REETA ROY: What I would say is, first of all, I was enormously blessed to have met Jim when I did, and that we were together for 31 years, which is also extraordinary. And early on, a very wise person said to me, "Marriage is a perfect place to begin the journey of leadership." And at first I thought, "What a bizarre statement." And then I started to understand. This is about not just loving, and loving in an unconditional way, but it teaches about teamwork, negotiation on some days, understanding, compromise, the give and take. And certainly there was a lot of that in our partnership. So I would say to any person starting out in your life, your marriage, or serious relationship, whether you're married or not, that this too is a journey, and the beauty of that journey is growing up together and becoming even more interesting people as you carry on. And balance—sometimes I feel like balance is a mythical word, and you wonder if it is ever possible, or whether it's not balance in a single day or a single week or a year, but balance in aggregate when you look back over a period of time. Because there are parts of a marriage where one person sacrifices more to enable someone else's career to move forward, and in another season it's the other way around. And the same is true in life, whether you're married or not, that we give of ourselves to our work, to our purpose. And then there are moments where we take time to reflect and support others who are pushing ahead.
JEAN-PHILIPPE COURTOIS: It’s very powerful, what Reeta says there about how a marriage prepared her for shared leadership, and it’s something that rings true for me as well. All too frequently, we try to find a balance between conflicting demands in our life by dividing our personal and professional responsibilities into separate compartments but all of us exist in a variety of context and when we try to keep our professional and personal life separate by building walls between the two, we run the risk of becoming lost in a labyrinth that we have constructed just for ourselves. In some ways, asking anyone to draw strict boundaries on our professional or personal time is not just short-sighted, I think it’s also unfair.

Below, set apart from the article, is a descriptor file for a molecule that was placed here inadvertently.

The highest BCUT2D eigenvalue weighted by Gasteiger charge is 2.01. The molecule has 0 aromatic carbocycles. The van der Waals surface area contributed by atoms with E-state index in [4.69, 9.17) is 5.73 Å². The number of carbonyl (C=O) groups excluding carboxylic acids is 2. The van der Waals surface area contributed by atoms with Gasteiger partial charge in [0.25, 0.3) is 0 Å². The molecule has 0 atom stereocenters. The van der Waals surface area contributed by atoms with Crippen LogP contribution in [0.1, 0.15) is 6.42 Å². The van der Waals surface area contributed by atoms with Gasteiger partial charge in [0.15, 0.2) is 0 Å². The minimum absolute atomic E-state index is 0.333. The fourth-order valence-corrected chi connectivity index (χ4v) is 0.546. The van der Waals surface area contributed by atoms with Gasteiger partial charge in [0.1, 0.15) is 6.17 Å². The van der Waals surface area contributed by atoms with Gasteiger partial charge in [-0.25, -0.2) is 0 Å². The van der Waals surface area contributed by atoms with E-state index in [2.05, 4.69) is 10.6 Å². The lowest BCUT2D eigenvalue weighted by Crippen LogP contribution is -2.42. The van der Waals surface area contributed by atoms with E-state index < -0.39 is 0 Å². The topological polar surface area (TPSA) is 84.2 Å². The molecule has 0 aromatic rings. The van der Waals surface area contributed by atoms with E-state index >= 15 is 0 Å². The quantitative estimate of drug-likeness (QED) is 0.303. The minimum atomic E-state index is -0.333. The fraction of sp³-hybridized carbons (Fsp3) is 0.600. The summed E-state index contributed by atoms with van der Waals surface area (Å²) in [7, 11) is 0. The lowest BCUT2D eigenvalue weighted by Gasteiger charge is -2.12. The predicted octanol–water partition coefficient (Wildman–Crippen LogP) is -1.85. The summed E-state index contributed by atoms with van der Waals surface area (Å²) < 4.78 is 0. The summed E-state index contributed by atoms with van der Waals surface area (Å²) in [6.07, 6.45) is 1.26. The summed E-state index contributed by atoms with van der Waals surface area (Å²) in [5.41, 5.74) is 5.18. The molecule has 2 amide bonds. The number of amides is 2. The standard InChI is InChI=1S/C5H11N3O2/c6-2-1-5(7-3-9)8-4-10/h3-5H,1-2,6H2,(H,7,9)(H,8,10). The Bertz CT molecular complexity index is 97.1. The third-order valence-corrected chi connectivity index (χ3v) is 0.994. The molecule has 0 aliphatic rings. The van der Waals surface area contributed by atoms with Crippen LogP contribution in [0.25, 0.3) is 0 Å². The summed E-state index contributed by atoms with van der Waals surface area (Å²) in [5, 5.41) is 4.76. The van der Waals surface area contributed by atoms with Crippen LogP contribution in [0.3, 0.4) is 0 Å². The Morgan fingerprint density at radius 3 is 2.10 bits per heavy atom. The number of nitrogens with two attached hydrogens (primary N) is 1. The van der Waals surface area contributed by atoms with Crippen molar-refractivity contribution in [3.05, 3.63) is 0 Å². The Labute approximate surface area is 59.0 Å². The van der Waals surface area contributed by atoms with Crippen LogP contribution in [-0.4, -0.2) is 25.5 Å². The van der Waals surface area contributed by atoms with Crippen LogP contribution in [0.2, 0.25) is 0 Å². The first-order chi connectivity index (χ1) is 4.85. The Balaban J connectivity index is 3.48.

REETA ROY: We must always remain whole. We must always remain whole.
JEAN-PHILIPPE COURTOIS: Each one of us through our lives in their entirety go through some ups, downs, sometimes some huge moments of joy and excitement and sometimes some tragedies as well. And in those moments is what Bill George said, one of my guests in my previous episode of Positive Leadership, he called those moments the crucibles of our life.
REETA ROY: It was as I journeyed with my husband in his last year of life and we had many conversations about what his life had meant and what our lives had meant together. And within a year, I lost my mom as well. And so you think…and sometimes you think when you face grief, that you will never recover. And of course, perhaps a small part of you has lost something so deep you can't put words to. But at the same time, I like to think about, for people who have faced or are facing something similar, as daunting and as frightening as this is, when I look back now, it's been a few years, I hold on to a few critical conversations. I know that that love, which was unconditional, lives inside of me. And I need to find ways to give it expression. Expression in friendships, expression in the love and passion I have for the work and our mission in small ways, in how you take a moment when you see somebody who's struggling with something and maybe the only thing you can do is smile, or the only thing you can do is say hello, or even better, the only thing you can do if they trust you and they share, is to listen. And so I think of crucible moments as moments then which infuse, at least for me, has infused my life in so many other ways, of basically not just how we lead or how I lead, but how I live.
JEAN-PHILIPPE COURTOIS: Wonderful, I mean, sharing, obviously, that philosophy in life, Reeta. And I think what I love the most is the way you apply that unconditional love and legacy of those moments to your day-to-day mission with Mastercard Foundation and everything you do outside of Mastercard Foundation as well, I'm sure. It seems to be the legacy that you bring every single day in life and I can relate to that as well, and I think it's so, I mean, it's so critical to have that at the core of who we are, to guide our, well, to guide our decisions and where do we want to spend most of your time, interest in our lives for the future.
REETA ROY: Yes.
JEAN-PHILIPPE COURTOIS: So let's come back to 2008. You became president of Mastercard Foundation. Two years after I think it was launched and headquartered in Toronto, Canada. So can you tell us a story of the inception of the Mastercard Foundation?
REETA ROY: So in 2006, Mastercard, the company, became a publicly listed company. And as part of its IPO, it took 10% of that IPO, the wealth of that IPO, and endowed a foundation.
JEAN-PHILIPPE COURTOIS: What a wonderful practice, I don't know if there's any similar example, Reeta, of IPOs where 10% was put away to create a foundation.